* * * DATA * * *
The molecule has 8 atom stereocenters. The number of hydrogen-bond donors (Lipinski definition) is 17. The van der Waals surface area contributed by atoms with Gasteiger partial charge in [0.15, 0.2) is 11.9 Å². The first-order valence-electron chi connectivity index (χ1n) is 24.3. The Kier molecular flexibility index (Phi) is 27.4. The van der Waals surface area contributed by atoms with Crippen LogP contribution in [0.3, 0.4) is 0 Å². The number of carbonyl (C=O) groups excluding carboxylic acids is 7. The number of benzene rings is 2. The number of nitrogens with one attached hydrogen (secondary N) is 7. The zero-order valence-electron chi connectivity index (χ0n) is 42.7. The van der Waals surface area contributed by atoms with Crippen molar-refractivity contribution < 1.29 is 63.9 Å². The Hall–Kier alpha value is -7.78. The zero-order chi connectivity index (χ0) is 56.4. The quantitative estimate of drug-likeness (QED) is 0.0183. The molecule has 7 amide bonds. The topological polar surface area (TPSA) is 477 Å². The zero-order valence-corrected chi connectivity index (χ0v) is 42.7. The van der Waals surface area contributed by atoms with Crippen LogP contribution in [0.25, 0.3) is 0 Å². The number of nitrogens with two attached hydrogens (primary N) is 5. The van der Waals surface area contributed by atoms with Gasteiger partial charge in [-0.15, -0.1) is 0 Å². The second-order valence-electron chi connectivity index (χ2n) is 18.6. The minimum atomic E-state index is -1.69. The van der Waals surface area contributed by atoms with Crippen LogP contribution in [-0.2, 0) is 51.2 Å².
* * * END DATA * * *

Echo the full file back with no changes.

The molecule has 8 atom stereocenters. The number of hydrogen-bond donors (Lipinski definition) is 17. The van der Waals surface area contributed by atoms with Gasteiger partial charge in [0.15, 0.2) is 11.9 Å². The first-order valence-electron chi connectivity index (χ1n) is 24.3. The Kier molecular flexibility index (Phi) is 27.4. The van der Waals surface area contributed by atoms with Crippen LogP contribution in [0.3, 0.4) is 0 Å². The number of carbonyl (C=O) groups excluding carboxylic acids is 7. The number of benzene rings is 2. The number of nitrogens with one attached hydrogen (secondary N) is 7. The zero-order valence-electron chi connectivity index (χ0n) is 42.7. The van der Waals surface area contributed by atoms with Crippen molar-refractivity contribution < 1.29 is 63.9 Å². The Hall–Kier alpha value is -7.78. The zero-order chi connectivity index (χ0) is 56.4. The quantitative estimate of drug-likeness (QED) is 0.0183. The molecule has 7 amide bonds. The topological polar surface area (TPSA) is 477 Å². The zero-order valence-corrected chi connectivity index (χ0v) is 42.7. The van der Waals surface area contributed by atoms with Crippen LogP contribution in [0.25, 0.3) is 0 Å². The number of nitrogens with two attached hydrogens (primary N) is 5. The van der Waals surface area contributed by atoms with Gasteiger partial charge in [-0.15, -0.1) is 0 Å². The second-order valence-electron chi connectivity index (χ2n) is 18.6. The minimum atomic E-state index is -1.69. The van der Waals surface area contributed by atoms with Crippen LogP contribution in [-0.2, 0) is 51.2 Å².